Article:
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Norwell

"Norwell Parish comprises the three townships of Norwell, Norwell Woodhouse, and Carlton-on-Trent, which together contain 957 inhabitants and about 3,991 acres of land, which was exonerated from tithe at the enclosure in 1826. Norwell is a large village upon a declivity, 7 miles north-west by north of Newark, comprising within its township 599 inhabitants and 2,701a 1r 9p of land, of which its three prebendaries in Southwell Collegiate Church were lords and principal owners, and their lands are let to several lessees. The prebends were distinguished by the names of Norwell Overhall, Norwell Pallishall and Norwell Tertia. The first was said to be richer than any other possessed by the Chapter of Southwell, but these are lapsed to the Ecclesiastical Commissioners of England.
The church, dedicated to St Lawrence, is a large ancient structure, with name, chancel, aisles and tower with three bells. It was formerly in two vicarages, each valued at £4 12s 11d, but they are now consolidated, of the value of £336, and were in the patronage of the two prebendaries of Norwell Overhall and Norwell Tertia, but now in that of the Ecclesastical Commissioners. The Rev. Edward Chaplin is incumbent, for whom the Rev. Richard Chaplin M.A. officiates, and resides at the vicarage, near the church." [WHITE's "Directory of Nottinghamshire," 1853]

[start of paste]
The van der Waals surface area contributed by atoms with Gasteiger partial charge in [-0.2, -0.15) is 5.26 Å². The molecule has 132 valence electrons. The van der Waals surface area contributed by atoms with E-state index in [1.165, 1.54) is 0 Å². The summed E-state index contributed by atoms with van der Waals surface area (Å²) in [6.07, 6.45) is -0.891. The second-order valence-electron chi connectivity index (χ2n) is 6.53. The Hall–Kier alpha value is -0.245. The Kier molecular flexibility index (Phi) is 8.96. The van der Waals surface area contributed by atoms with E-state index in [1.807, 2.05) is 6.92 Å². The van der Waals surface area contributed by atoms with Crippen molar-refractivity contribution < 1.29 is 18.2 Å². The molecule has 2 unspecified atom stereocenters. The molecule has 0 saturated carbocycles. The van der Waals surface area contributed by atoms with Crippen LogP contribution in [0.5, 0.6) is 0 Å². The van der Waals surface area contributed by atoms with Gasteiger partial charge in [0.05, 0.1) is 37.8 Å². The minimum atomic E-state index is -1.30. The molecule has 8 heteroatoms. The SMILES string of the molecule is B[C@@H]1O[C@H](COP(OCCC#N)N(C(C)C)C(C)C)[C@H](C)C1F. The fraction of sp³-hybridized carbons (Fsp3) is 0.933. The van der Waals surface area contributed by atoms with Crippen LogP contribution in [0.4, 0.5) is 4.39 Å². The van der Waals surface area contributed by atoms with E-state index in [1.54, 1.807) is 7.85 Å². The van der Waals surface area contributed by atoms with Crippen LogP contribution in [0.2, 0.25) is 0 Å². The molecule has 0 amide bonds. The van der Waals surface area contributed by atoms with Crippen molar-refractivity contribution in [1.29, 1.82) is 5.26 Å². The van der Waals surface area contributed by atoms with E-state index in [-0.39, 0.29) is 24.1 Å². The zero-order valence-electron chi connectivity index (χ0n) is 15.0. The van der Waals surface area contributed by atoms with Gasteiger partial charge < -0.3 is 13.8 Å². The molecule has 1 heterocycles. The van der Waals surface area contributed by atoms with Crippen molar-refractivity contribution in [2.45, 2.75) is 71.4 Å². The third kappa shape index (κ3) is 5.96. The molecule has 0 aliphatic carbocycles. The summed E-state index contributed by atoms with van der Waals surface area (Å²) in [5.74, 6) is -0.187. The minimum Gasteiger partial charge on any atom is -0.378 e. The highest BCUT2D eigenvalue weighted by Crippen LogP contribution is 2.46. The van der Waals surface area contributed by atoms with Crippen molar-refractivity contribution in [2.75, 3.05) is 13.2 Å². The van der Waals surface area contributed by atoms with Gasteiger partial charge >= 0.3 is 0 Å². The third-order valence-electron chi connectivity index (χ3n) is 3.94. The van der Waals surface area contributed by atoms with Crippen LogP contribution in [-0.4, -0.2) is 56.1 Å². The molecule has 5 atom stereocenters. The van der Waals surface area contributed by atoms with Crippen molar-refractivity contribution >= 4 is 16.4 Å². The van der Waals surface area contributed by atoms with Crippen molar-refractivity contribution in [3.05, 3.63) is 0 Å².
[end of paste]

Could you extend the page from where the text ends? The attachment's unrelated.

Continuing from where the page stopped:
Cemeteries

Census

  • The parish was in the Kneesal sub-district of the Southwell Registration District.
  • The table below gives census piece numbers, where known:
CensusYear Piece No.
1841 H.O. 107 / 866
1861 R.G. 9 / 2474 & 2475
1891 R.G. 12 / 2710

Churches

You can also perform a more selective search for churches in the Norwell area that are recorded in the GENUKI church database. This will also help identify other churches in nearby townships and/or parishes. You also have the option to see the location of the churches marked on a map.

Church History

  • There was a priest here at the time of the 1086 Domesday Survey, but the wooden Saxon church has long ago disappeared.
  • The Anglican parish church of Norwell is dedicated to Saint Lawrence (usually spelled as "Laurence").
  • The church was built in the late 12th century.
  • The church chancel was restored in 1857.
  • The rest of the church was restored in 1874-75.
  • The church seats about 400.
  • Richard CROFT has a photograph of St. Laurence's Church on Geo-graph, taken in October, 2006.
  • Carlton had an Anglican chapel of rude construction, but great antiquity.
  • The chapel stood until 1849.
  • A replacement church was built in 1851 and dedicated to St. Mary the Virgin.
  • The Carlton church could seat 250.

Church Records

  • The Anglican parish register dates from 1685 and is in good condition.
  • The church was in the rural deanery of Southwell.
  • The church is currently in the Newark and Southwell Deanery.
  • The Wesleyan Methodists built a chapel here in 1843-45.
  • The Methodist chapel closed in 1989.
  • Richard CROFT has a photograph of the former Methodist Chapel on Geo-graph, taken in July, 2012.

Civil Registration